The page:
So you’re a smoker, you’ve tried to give up, many times, but can’t.
You are well aware of the many health risks, and you want to minimize them. What do you do now?
The New Zealand Ministry of Health has just published new guidance on e-cigarettes. It is still unclear how successful vaping is in helping people quit, but in my opinion that is not the issue.
If you want to quit then use one of the methods that has been proven to increase your chances in randomized controlled trials. These include various forms of nicotine replacement products (patches, gum, inhalers), or cognitive behavioural therapy.
However, if you have tried to quit several times, then minimising the damage to your health is now the priority. Vaping could be seen as a reasonable alternative to smoking for those who cannot quit. Especially since the Ministry notes that: ‘Expert opinion is that e-cigarettes are significantly less harmful than smoking tobacco but not completely harmless.’
Other nicotine products
However, e-cigarettes are only one product in a suite of nicotine containing products that include smokeless tobacco such as chewing tobacco and Swedish snus, a tobacco product placed under the lip against the gums.
Recently New Zealand has made moves towards legalising these products as well, see here for details.
So is this a good thing for the health of Kiwis, and how harmful is ‘not completely harmless’?
The answer is that these products are almost certainly safer than continuing to smoke.
Smoking tobacco has strong causative associations with a range of health conditions including: laryngeal cancer, lung cancer, oropharyngeal cancer, gastric cancer, colorectal cancer, liver cancer, pancreatic cancer, bladder cancer, coronary heart disease, hypertension, strokes, chronic obstructive lung disease, and it exacerbates influenza and other infections. And that list is just the beginning. Smoking tobacco has positive associations with well over 50 diseases.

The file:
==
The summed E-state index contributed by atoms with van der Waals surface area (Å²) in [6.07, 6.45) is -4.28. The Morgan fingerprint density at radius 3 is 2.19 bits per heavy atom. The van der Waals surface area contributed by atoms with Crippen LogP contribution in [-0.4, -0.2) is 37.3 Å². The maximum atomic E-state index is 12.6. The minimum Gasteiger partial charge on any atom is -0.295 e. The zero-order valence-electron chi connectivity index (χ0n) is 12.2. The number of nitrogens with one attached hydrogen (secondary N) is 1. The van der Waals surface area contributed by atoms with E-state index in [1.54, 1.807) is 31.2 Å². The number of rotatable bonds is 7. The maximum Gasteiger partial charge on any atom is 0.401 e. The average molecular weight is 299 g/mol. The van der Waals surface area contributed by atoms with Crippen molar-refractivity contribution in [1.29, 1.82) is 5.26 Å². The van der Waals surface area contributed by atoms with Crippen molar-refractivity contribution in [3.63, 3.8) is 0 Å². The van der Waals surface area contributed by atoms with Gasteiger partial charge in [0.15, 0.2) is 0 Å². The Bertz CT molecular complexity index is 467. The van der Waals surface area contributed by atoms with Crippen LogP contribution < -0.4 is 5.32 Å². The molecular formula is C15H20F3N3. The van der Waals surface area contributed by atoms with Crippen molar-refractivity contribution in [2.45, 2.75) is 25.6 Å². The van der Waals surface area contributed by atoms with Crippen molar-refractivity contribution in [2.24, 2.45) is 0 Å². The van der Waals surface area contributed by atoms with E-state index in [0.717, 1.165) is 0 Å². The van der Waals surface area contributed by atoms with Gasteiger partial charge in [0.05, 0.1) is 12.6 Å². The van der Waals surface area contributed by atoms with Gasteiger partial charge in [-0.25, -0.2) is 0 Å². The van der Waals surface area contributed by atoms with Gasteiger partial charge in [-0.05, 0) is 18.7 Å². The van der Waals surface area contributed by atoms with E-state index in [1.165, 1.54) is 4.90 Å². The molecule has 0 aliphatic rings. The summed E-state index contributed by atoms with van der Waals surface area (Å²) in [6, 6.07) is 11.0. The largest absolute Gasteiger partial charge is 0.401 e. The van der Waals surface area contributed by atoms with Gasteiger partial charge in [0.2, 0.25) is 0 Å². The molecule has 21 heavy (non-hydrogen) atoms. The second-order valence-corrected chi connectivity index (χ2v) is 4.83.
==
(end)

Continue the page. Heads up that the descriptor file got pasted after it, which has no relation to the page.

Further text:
In comparison, nicotine-only products in various forms have equivocal associations with: laryngeal cancer and lung cancer; have not been associated with bladder cancer, coronary heart disease, pancreatic cancer, esophageal cancer; and there is insufficient evidence to determine any association with obstructive airways disease, gastric cancer, and colorectal cancer. The list goes on…
Nicotine alone is actually beneficial in ulcerative colitis, and it aids cognition.
Whether you quit smoking (or nicotine), or don’t quit, isn’t really the issue. The goal really is to be as healthy as possible. So what matters most is the health outcome data for the product that you are using.
Contrary to the Ministry’s advice nicotine does appear to have some health risks. For example, snus use has been associated in large studies with hypertension in men.
But these risks need to be weighed against the risks of smoking for those who cannot quit. And the risks to others posed by environmental exposure to tobacco smoke.
Clearly further studies are needed in this space. However, when stuck between the devil of smoking and the deep blue sea of snus, the smokeless tobacco products appear to be shallow and mostly without waves. This has got to be better for society than the status quo.